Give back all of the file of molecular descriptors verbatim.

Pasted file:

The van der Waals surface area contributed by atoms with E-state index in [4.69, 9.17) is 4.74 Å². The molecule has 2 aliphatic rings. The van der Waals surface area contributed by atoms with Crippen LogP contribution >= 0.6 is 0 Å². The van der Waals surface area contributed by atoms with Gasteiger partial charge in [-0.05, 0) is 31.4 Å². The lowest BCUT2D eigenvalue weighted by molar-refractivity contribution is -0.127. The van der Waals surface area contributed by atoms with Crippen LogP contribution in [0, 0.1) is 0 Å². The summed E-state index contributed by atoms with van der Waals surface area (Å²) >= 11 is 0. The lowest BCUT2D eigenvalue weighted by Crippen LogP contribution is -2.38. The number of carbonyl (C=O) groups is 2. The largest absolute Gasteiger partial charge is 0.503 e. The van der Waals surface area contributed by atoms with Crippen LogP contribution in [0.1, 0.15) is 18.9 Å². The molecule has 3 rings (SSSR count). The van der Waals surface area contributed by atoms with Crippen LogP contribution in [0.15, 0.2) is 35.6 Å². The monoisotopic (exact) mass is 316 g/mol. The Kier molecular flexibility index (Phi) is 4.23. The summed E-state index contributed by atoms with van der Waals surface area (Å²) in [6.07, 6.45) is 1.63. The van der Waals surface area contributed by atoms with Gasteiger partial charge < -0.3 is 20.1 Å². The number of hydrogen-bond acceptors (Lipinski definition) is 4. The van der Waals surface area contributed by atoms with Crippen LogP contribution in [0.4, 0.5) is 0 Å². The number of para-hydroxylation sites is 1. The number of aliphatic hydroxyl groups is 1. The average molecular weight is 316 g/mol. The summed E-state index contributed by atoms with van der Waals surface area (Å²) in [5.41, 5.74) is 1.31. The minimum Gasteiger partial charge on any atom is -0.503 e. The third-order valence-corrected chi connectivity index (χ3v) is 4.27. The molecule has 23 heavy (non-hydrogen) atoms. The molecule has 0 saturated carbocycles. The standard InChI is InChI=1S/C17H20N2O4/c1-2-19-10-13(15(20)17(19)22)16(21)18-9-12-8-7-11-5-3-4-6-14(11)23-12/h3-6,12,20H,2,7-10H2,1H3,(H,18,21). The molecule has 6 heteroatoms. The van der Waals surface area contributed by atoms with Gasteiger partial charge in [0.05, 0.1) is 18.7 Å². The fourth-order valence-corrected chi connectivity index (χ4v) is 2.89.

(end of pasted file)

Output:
The van der Waals surface area contributed by atoms with E-state index in [4.69, 9.17) is 4.74 Å². The molecule has 2 aliphatic rings. The van der Waals surface area contributed by atoms with Crippen LogP contribution >= 0.6 is 0 Å². The van der Waals surface area contributed by atoms with Gasteiger partial charge in [-0.05, 0) is 31.4 Å². The lowest BCUT2D eigenvalue weighted by molar-refractivity contribution is -0.127. The van der Waals surface area contributed by atoms with Crippen LogP contribution in [0, 0.1) is 0 Å². The summed E-state index contributed by atoms with van der Waals surface area (Å²) >= 11 is 0. The lowest BCUT2D eigenvalue weighted by Crippen LogP contribution is -2.38. The number of carbonyl (C=O) groups is 2. The largest absolute Gasteiger partial charge is 0.503 e. The van der Waals surface area contributed by atoms with Crippen LogP contribution in [0.1, 0.15) is 18.9 Å². The molecule has 3 rings (SSSR count). The van der Waals surface area contributed by atoms with Crippen LogP contribution in [0.15, 0.2) is 35.6 Å². The monoisotopic (exact) mass is 316 g/mol. The Kier molecular flexibility index (Phi) is 4.23. The summed E-state index contributed by atoms with van der Waals surface area (Å²) in [6.07, 6.45) is 1.63. The van der Waals surface area contributed by atoms with Gasteiger partial charge < -0.3 is 20.1 Å². The number of hydrogen-bond acceptors (Lipinski definition) is 4. The van der Waals surface area contributed by atoms with Crippen LogP contribution in [0.4, 0.5) is 0 Å². The number of para-hydroxylation sites is 1. The number of aliphatic hydroxyl groups is 1. The average molecular weight is 316 g/mol. The summed E-state index contributed by atoms with van der Waals surface area (Å²) in [5.41, 5.74) is 1.31. The minimum Gasteiger partial charge on any atom is -0.503 e. The third-order valence-corrected chi connectivity index (χ3v) is 4.27. The molecule has 23 heavy (non-hydrogen) atoms. The molecule has 0 saturated carbocycles. The standard InChI is InChI=1S/C17H20N2O4/c1-2-19-10-13(15(20)17(19)22)16(21)18-9-12-8-7-11-5-3-4-6-14(11)23-12/h3-6,12,20H,2,7-10H2,1H3,(H,18,21). The molecule has 6 heteroatoms. The van der Waals surface area contributed by atoms with Gasteiger partial charge in [0.05, 0.1) is 18.7 Å². The fourth-order valence-corrected chi connectivity index (χ4v) is 2.89.